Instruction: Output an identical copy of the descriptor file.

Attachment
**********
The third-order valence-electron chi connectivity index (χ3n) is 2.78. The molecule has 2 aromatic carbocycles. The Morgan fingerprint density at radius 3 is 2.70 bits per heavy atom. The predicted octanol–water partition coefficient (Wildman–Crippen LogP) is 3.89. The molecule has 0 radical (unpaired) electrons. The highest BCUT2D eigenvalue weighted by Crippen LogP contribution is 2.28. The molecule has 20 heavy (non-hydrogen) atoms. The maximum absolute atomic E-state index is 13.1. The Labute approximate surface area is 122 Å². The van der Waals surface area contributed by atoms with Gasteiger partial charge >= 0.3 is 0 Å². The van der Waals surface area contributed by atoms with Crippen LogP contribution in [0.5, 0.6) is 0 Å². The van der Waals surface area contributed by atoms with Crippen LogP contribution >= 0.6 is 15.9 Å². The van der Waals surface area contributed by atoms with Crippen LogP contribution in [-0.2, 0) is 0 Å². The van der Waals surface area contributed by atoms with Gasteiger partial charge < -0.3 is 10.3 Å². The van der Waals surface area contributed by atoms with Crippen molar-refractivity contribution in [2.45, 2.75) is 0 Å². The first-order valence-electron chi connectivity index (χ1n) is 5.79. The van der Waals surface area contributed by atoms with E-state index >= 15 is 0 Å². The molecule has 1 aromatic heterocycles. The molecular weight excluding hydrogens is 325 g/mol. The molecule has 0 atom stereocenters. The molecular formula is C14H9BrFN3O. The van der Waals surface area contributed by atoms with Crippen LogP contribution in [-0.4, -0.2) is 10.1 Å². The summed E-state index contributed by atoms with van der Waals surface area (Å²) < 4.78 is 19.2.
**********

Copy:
The third-order valence-electron chi connectivity index (χ3n) is 2.78. The molecule has 2 aromatic carbocycles. The Morgan fingerprint density at radius 3 is 2.70 bits per heavy atom. The predicted octanol–water partition coefficient (Wildman–Crippen LogP) is 3.89. The molecule has 0 radical (unpaired) electrons. The highest BCUT2D eigenvalue weighted by Crippen LogP contribution is 2.28. The molecule has 20 heavy (non-hydrogen) atoms. The maximum absolute atomic E-state index is 13.1. The Labute approximate surface area is 122 Å². The van der Waals surface area contributed by atoms with Gasteiger partial charge >= 0.3 is 0 Å². The van der Waals surface area contributed by atoms with Crippen LogP contribution in [0.5, 0.6) is 0 Å². The van der Waals surface area contributed by atoms with Crippen LogP contribution >= 0.6 is 15.9 Å². The van der Waals surface area contributed by atoms with Crippen LogP contribution in [-0.2, 0) is 0 Å². The van der Waals surface area contributed by atoms with Gasteiger partial charge < -0.3 is 10.3 Å². The van der Waals surface area contributed by atoms with Crippen molar-refractivity contribution in [2.45, 2.75) is 0 Å². The first-order valence-electron chi connectivity index (χ1n) is 5.79. The van der Waals surface area contributed by atoms with E-state index >= 15 is 0 Å². The molecule has 1 aromatic heterocycles. The molecular weight excluding hydrogens is 325 g/mol. The molecule has 0 atom stereocenters. The molecular formula is C14H9BrFN3O. The van der Waals surface area contributed by atoms with Crippen LogP contribution in [-0.4, -0.2) is 10.1 Å². The summed E-state index contributed by atoms with van der Waals surface area (Å²) < 4.78 is 19.2.